Are there Differences between Adolescent Males and Females for Maintaining the Metabolic Cost at Maximal Oxygen Uptake?Moran S Saghiv1*, Chris Sherve1, David Ben Sira2, Michael Saghiv2 and Ehud Goldhammer3
- *Corresponding Author:
- Moran S Saghiv
Associate Professor, Exercise Physiology Department
Casey Center, Room 141B, University of Mary
7500 University Drive, Bismarck, ND 58504, USA
Tel: 702-908-2390, 701-355-8103
E-mail: [email protected]
Received Date: March 31, 2017; Accepted Date: May 15, 2017; Published Date: May 20, 2017
Citation: Saghiv MS, Sherve C, Sira DB, Saghiv M, Goldhammer E (2017) Are there Differences between Adolescent Males and Females for Maintaining the Metabolic Cost at Maximal Oxygen Uptake? J Clin Exp Cardiolog 8:519. doi: 10.4172/2155-9880.1000519
Copyright: © 2017 Saghiv MS, et al. This is an open-access article distributed under the terms of the Creative Commons Attribution License, which permits unrestricted use, distribution, and reproduction in any medium, provided the original author and source are credited.
Purpose: The present study looked at gender difference in oxygen delivery-extraction at maximal oxygen uptake in healthy adolescents.
Methods: 36 adolescent males (14.9 ± 1.1 years) and 33 adolescent females (15.0 ± 1.1 years) underwent a maximal oxygen uptake test and a two dimensional direct m-mode echocardiography performed on a bicycle ergometry. Arteriovenous oxygen difference was defined by utilizing the Fick equation.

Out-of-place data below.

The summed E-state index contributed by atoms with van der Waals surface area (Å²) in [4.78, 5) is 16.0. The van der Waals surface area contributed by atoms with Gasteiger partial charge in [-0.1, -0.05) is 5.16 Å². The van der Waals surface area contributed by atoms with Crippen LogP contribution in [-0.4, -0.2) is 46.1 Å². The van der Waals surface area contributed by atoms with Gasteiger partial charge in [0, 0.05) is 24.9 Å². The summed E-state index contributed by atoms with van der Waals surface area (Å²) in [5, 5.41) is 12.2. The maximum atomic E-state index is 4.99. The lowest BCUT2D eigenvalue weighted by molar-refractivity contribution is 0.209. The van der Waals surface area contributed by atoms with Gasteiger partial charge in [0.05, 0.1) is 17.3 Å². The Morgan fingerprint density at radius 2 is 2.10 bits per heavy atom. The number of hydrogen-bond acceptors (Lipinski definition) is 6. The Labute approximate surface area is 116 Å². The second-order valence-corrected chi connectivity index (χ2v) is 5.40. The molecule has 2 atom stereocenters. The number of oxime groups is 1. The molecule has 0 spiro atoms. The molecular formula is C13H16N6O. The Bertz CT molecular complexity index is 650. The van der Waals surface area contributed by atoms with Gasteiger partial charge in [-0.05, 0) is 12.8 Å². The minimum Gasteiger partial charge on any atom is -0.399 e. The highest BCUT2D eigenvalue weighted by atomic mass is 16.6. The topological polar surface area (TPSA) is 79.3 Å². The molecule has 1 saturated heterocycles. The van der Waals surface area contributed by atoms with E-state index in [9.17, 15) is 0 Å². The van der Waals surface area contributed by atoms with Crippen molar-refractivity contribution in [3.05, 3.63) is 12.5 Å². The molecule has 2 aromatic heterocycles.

Results: At rest, males compared to females had significantly (p<0.05) higher oxygen extraction (38.8 ± 1.4 and 31.8 ± 1.2 mL.kg-1 .min-1 respectively), systolic blood pressure, and mean arterial blood pressure. At peak exercise test, males compared to females demonstrated significant (P<0.05) higher values for cardiac output (16.6 ± 0.7 and 15.4 ± 0.6 L∙min-1 respectively), stroke volume (83.9 ± 5.1 and 78.5 ± 4.6 mL respectively), oxygen uptake (47.3 ± 3.7 and 39.6 ± 1.1 mL∙kg-1∙min-1, respectivel y), while oxygen extraction was significantly higher in females compared to males (123.6 ± 7.6 and 115.5 ± 5.4 mL∙L-1 respectively).
Conclusions: This study suggests that normal adolescents; male and females respond to the maximal oxygen uptake test by increased their left ventricular systolic function, however, it was less augmented in the females due to gender and energy metabolism differences. Consequently, females increased their oxygen extraction more than the males as a compensation for the lower cardiac output and hence, lower oxygen delivery.